The attack of the summit block was via the south side

This is the steep step. Easy going despite the appearance

This is looking deeply down into the Gates River valley

Looking sideways across the steep step into some remote Pemby country

The true summit is within a stone’s throw now

Summit Panorama from Birkenhead Peak. Click to view large size.

This is the lower west summit of the massif

Mt. Oleg and Mt. Olds on the Place Glacier Group

The imposing Cirque Peak on Place Glacier Group

Mt. Truax in the distance

This is the mighty Whitecap Mountain

Overseer Mountain where we’d go in the next trip

Another look down at “Algoa Peak” and the plateau

This is the north glacier

Me on the summit of Birkenhead Peak

Another panorama from the summit of Birkenhead Peak. Click to view large size.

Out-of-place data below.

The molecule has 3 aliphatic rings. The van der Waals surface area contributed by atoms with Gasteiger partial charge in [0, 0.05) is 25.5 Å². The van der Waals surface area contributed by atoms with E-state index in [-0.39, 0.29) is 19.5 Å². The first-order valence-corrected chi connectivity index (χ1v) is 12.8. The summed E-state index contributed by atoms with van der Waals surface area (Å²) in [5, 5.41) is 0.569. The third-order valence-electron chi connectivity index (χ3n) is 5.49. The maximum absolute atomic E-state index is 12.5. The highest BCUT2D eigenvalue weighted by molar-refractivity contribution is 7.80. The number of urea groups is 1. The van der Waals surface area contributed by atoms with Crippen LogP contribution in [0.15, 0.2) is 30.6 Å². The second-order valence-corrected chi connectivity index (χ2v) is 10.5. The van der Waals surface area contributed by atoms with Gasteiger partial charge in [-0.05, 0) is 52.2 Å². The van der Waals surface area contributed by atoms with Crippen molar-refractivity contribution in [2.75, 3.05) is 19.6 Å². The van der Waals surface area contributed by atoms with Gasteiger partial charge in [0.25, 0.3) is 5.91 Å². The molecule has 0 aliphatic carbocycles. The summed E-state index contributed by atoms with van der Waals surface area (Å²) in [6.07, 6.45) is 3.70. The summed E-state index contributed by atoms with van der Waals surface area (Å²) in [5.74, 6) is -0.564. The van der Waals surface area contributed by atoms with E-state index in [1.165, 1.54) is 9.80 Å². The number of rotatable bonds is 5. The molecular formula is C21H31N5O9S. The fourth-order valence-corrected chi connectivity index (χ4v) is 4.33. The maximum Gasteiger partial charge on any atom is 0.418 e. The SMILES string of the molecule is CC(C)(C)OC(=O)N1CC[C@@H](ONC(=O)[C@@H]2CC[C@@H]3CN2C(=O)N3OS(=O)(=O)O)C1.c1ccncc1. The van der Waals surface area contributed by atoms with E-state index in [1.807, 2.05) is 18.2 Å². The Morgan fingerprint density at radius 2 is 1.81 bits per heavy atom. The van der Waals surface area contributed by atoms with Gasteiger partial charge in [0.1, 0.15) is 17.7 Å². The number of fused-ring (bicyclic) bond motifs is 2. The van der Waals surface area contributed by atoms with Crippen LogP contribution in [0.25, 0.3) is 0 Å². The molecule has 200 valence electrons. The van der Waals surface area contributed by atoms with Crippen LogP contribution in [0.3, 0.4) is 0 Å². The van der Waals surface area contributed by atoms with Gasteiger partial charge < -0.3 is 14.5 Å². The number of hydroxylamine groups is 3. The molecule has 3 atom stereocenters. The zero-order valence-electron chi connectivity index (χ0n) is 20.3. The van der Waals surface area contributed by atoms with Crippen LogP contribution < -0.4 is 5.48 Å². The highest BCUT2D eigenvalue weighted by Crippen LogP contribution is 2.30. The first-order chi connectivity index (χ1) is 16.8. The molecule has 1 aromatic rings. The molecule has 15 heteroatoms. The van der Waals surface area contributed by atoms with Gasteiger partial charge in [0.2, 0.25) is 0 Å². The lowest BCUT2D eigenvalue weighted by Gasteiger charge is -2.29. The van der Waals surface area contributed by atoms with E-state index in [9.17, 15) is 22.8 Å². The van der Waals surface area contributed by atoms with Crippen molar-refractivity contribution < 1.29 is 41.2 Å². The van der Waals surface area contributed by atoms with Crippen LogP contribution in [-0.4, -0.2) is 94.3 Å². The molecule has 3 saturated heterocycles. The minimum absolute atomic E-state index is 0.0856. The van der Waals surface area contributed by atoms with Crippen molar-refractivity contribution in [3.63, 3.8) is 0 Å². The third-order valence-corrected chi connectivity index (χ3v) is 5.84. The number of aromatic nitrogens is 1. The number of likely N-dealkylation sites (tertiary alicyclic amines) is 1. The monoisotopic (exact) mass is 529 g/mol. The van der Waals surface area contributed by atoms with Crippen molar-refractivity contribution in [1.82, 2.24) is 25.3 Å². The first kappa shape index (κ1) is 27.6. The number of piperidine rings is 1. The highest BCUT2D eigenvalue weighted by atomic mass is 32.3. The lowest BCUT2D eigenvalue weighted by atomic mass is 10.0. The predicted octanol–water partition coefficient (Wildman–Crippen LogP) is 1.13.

The views are getting even better on the descent thank to the late afternoon lighting. For the couple 3rd class steps we all either carefully down-climbed or found some kind of a bypass on the sides. Once down to the low saddle Adam, Jeff and I decided to check off a minor bump called “Birkhorn”. This is a name so doesn’t have too much of a credit for me but it looked fun nonetheless. The scrambling was a bit disappointing as there’s only one 3rd class move, but the top did offer some neat views towards the north face of Microwave Ridge. On the way down from “Birkhorn” we took a short-cut and then up the north ridge of “Microwave Ridge” we went again. Among five of us Adam was the only one who ditched some gears (to save weight) but the helmet and ice axe all went missing. We spent at least a good half an hour looking for those but they were nowhere to be found. We gave up. The traverse over Microwave Ridge was scenic as expected but at this time of a day it’s already getting a bit sloggy.